Simon Cottee

Academic and Author

UnHerd

The theatre of terror

Perhaps it is shameful to admit it, but when 9/11 happened I felt a keen desire to watch the carnage. I was working as a labourer at the time and had knocked off early after hearing the news on the radio. I sat in front of the television and didn’t move from my father’s tobacco-stained living room until early evening.

ISIS and the Banlity of Evil

I used to think there was something demonically profound about Hannah Arendt’s diagnosis of Adolf Eichmann. He was “neither perverted nor sadistic… but terribly and terrifyingly normal”; he epitomised the “banality of evil”. Eichmann, in effect, was a bespectacled gimp who you wouldn’t look twice at in the street.

The Trivialisation of Trauma

Among academics and reporters who make it their business to watch horrifically violent material, there is a consensus that a propaganda video released by ISIS in September 2016 is the very worst of the worst: it shows alleged spies being killed in the most inhuman way.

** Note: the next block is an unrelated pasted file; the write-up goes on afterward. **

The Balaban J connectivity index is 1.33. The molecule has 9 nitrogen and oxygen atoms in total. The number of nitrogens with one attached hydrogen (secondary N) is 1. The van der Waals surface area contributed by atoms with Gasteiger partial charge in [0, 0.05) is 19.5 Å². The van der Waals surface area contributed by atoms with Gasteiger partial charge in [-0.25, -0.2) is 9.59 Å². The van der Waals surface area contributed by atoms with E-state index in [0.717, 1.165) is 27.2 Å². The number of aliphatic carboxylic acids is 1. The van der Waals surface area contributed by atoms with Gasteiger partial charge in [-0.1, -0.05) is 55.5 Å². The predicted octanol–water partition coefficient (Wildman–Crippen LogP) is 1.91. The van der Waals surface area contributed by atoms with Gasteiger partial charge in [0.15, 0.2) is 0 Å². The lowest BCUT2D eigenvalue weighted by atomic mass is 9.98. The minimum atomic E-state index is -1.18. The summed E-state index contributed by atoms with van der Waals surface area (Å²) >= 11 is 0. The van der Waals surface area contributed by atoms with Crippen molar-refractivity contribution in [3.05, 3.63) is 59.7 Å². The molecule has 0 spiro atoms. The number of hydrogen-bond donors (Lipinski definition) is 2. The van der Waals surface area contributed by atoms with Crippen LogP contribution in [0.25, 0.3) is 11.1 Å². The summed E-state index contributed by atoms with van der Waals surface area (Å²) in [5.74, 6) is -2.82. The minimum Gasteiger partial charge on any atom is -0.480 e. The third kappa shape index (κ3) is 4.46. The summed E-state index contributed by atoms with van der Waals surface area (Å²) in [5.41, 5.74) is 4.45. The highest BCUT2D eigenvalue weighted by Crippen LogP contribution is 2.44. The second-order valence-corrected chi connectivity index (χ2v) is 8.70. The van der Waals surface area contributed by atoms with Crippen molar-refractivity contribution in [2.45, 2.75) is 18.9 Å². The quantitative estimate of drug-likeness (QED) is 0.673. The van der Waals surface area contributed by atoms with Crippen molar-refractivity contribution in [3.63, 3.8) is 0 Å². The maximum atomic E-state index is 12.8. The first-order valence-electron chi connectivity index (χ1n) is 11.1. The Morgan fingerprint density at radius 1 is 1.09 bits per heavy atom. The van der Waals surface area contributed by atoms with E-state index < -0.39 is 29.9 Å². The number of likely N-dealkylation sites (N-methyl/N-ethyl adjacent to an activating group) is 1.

We need to talk about terrorism

When, earlier this month, a 16-year-old boy became Britain’s youngest person to be convicted of terrorism offences, the British press responded with a mixture of disgust and incredulity, inquiring how someone so young could have become so fanatical. By all accounts, his career in violent extremism started at a remarkably early age: he joined a far-right internet forum when he was just 13. A year later, he had become a fully-fledged terrorist “mastermind” running a “Neo-Nazi cell” from his grandmother’s house in Cornwall.

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